Wednesday, January 18, 2012

Explaining world building to those who don't build worlds.

Explaining your story can get complicated. I’m talking golden-brown-marshmallows-over-a-fire-pit-because-you’re-the-only-one-who-doesn’t-like-them-burnt kind of complicated.

The horror writer. For those who write about serial killers, you don’t want to be viewed as the newest office stalker. Or, now that they know you how to murder someone without leaving evidence they tip toe around your cubicle, leaving you to be the one who feels uneasy.

The romance author. You want to promote your book but the office is filled with males and they think all already do is day dream about love and roses. They also think you’ll expect a man to sweep you off your feet and they’re not willing to take you out base on that fact alone… having to work from something.

The YA author. You write for kids therefore you use tiny words and still live in high school (which is probably half true).

I’m writing a dystopian YA and with that came this conversation.

“You world build?” Co-worker asked.

“Yup, it’s so much fun,” I said (with excitement).

“Well what world are you building?”

“It’s kind of hard to explain… but, there’s this world where there are three divisions, normals, recreated, and the elite. This girl uses her recreated leg to get her on a certain bus that rides into this place that has her sister.”

“Is this like Harry Potter?” <-- Everyone relates YA to Harry Potter.

“Not really.”

“But you said it was for kids.”

“Yeah, and I didn’t mention magic.”

“Magic might make it cooler,” they had to point out (clearly they know nothing).

*stares at co-worker with disgust*

“What, it would.”

“I’m just not explaining it well. It’s complicated and awesome, but you don’t have to read it.” <-- Unless I become famous of course, then you’ll want to know me and I’ll be like Ellen and NOT thank you when I win the People’s Choice Award.

*we stare at our respective computers and stay silent for the remainder of the day*

So yeah, I should probably get better at pitching. Or maybe stop telling people who don’t read. I choose the latter… for now. Any of your own encounters?


Louise Bates said...

"Are you writing anything right now?" people usually ask when they hear I'm a writer.

"Um, yes." (me thinking, DUH)

"What's it about?"

This is when I used to try to sum it up. Now? I just smile and say,

"Young Adult Fantasy, very complex and very fun. Involves alternate realities and lots of historical study and Latin."

This usually shuts them up, for fear I'm going to launch into a scholarly dissertation on whatever time period I'm researching. Admittedly, that's the sort of thing I would do, but now I encourage that just to keep people from pestering me with questions. It took me ages to build this world, you think I can sum it up well in the thirty seconds I have your half-attention?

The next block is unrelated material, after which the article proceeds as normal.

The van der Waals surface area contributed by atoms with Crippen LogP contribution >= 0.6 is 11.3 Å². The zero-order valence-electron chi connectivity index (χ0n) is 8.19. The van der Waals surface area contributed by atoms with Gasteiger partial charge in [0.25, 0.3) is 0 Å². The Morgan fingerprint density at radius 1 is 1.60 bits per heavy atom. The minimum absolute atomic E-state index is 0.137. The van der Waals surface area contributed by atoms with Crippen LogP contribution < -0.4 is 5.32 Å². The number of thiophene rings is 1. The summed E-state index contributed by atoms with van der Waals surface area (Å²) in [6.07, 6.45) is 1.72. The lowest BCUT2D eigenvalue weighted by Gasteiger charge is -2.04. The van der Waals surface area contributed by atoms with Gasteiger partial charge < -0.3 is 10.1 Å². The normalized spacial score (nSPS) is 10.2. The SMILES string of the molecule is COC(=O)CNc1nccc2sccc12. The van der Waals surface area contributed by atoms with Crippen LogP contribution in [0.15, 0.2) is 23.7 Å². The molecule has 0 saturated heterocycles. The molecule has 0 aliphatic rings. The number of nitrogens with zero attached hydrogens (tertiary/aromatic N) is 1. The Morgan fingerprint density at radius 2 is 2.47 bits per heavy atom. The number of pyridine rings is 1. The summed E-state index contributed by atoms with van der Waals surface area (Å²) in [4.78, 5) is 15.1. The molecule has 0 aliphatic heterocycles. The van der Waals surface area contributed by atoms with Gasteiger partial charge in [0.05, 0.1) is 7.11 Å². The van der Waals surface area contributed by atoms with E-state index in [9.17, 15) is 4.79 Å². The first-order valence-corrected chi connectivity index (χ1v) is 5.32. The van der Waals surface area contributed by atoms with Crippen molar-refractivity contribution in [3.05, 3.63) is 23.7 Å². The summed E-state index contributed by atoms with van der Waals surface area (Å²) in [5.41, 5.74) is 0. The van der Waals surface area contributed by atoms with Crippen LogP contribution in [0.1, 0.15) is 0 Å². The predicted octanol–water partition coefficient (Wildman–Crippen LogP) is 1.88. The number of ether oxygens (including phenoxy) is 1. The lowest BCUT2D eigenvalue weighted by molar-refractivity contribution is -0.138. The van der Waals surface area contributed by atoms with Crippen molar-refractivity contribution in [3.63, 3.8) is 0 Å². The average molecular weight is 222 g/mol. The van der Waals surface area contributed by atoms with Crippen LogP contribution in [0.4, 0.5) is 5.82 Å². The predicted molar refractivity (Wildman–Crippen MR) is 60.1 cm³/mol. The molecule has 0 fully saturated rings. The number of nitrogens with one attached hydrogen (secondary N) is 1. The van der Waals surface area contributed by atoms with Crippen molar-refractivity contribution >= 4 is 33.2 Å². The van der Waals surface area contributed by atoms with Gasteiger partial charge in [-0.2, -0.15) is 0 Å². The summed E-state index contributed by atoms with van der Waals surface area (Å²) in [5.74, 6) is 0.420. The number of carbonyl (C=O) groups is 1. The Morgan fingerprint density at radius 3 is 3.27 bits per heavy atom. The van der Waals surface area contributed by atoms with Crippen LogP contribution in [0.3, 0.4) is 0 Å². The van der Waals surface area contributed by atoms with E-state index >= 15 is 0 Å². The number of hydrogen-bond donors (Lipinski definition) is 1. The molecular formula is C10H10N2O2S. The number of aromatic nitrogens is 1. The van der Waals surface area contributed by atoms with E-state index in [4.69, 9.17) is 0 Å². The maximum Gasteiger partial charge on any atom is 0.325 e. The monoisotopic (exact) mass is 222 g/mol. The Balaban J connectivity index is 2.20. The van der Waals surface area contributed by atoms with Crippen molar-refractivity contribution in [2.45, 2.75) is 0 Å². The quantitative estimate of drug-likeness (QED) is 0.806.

Anne Gallagher said...

Depending on who I'm talking to, if they know I write romance, I'll tell them. If they don't know, I'll usually say I'm writing a historical dissertaion on the era surrounding Prince George and the Regency. That shuts them up.

Laura Pauling said...

Until I have my one line pitch down, if people ask, I just say, it's too early to talk about it, I'm still working out the details. Very hard to explain something that is half formed. Ends up sounds like gibberish.

Janet Johnson said...

Too funny! I use my one-line pitch, like Laura said. Mine is contemporary though, so the conversations veer quickly to when it will be published. *sigh*

Laurel Garver said...

I've learned the hard way to follow Laura's plan. Be vague until you have a good logline. But once you do, it can be fun to test out your idea on people to see if they think it's as awesome as you do.

Rebecca Kiel said...

I agree with Laurel. It is fun to try out your logline.

Nicole Zoltack said...

Lately, I just say that I'm trying to get as much writing done before the baby comes so the conversation shifts to the baby.

Meredith said...

I'm so bad at pitching my book to random people! I say I write YA books, and I usually get blank stares. And questions about vampires. :)

Susan Gourley/Kelley said...

I think people ask to be polite but they don't want to listen to a real answer.
My students ask me if I'll put them in my next book. I always tell them I killed them off in the last one.

K. Turley (Clutzattack) said...

I find it easiest to tell people that I'm writing a fantasy story that has: (list three nouns) in it.